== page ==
The pressure depends on the yield stress and the modulus, which is generally due to deflection due to damage to the compression member, which in turn is related to stiffness. Therefore, it is necessary to reduce the E value to increase the force that can be withstood. Since this indicates that the longitudinal bending force of the stainless steel member is lower than that of the same carbon steel structural member under the conditions of slenderness ratio.
When the slenderness is low, the two materials are the same.
When the slenderness is relatively high, the stress is low and the strength is similar, but the slenderness ratio is in the central value plan of 80 to 120, and the longitudinal bending force of the stainless steel is low.
In the absence of longitudinal bending, the bending stress is generally related to the yield stress. Various rules, even those with flexible planning rules, know the importance of the shape factor. The shape factor increases the plastic moment value of the beam to a value that is much higher than the initial yield.
However, the strain hardening of the stainless steel is preliminary immediately after the initial yielding, so that the outer fiber is increased and the inner fiber is still deformed in the elastic region. Therefore, stainless steel can have a high bending ability due to strain hardening.
However, there is no provision for plastic analysis in Section 1.4 of EUROCODE3.
6. Shear and pressure
They are independent of stiffness and are directly related to yield stress and ultimate stress. Strain hardening can advance safety margins.
7. Vertical and horizontal functions
In the UK study, the results of the material inspections widely indicated that the vertical and horizontal functions did not exceed 7.5%. Structural analysis and planning in the United States. The new ANSI/ASCE standard replaces the allowable stress with a permissible load and force.Therefore, the safe load is calculated by adding a safety factor to the maximum strength, longitudinal bending force or yield strength calculated for the components and connections used.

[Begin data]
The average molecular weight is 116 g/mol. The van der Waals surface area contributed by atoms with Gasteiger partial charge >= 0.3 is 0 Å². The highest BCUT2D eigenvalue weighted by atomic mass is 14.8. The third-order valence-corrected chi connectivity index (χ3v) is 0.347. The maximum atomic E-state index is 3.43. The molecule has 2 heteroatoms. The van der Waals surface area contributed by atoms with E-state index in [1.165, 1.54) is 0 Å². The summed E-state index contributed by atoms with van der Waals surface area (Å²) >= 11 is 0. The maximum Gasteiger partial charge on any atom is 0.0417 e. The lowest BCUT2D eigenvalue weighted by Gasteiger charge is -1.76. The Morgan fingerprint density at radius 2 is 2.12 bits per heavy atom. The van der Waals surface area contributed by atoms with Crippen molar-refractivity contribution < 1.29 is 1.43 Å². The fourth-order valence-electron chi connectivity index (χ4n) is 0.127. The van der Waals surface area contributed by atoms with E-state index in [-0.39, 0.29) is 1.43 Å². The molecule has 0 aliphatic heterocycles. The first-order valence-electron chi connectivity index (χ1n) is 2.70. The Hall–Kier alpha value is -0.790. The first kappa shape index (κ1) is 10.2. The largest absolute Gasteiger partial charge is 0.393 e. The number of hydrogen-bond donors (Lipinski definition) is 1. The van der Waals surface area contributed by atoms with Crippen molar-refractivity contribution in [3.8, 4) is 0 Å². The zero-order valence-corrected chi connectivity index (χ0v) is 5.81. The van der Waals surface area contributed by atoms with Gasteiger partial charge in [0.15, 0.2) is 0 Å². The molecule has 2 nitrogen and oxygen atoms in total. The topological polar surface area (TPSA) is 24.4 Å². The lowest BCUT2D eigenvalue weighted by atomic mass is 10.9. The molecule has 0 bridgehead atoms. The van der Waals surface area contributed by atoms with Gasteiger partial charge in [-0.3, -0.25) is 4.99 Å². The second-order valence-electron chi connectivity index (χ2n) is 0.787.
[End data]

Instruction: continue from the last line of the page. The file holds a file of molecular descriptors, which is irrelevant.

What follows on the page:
Most of the terms also use dimensionless equations, which can then be easily applied to any unit for planning, which also simplifies the transformation of load and resistance planning patterns.Planning for structural stainless steel
1. “Technical Standards for Cold Formed Structural Parts”, see ANSI/ASCE 8-90, can be obtained from ASCE.
2. EUROINOX (European Stainless Steel) Association’s “Structural Stainless Steel Planning Manual”.
High temperature resistance of stainless steel
Stainless steel as a structural member, for example, a supporting angle of a brick wall, is likely to encounter high temperatures in the event of a fire.The function of stainless steel is superior to that of carbon steel. The test conducted by NiDI on the cable tray has now fully demonstrated this point and is described in the video “The most useful solution”.
Directly withstand heat
Direct heat test of the cable tray is the most telling problem. The cable trays have the same load bearing capacity. In order to mimic the typical working environment, the loading during the test is 50% of the load they may carry.
The 3-meter-long bridge is heated by 18 gas burners with a temperature of up to 1000 °C.The aluminum bridge was completely damaged in 26 seconds.The FRP bridge was damaged when the burner was not finished.The carbon steel bridge was tested for 5 minutes and arrived at the refinery’s request. The maximum temperature reached was 811 °C.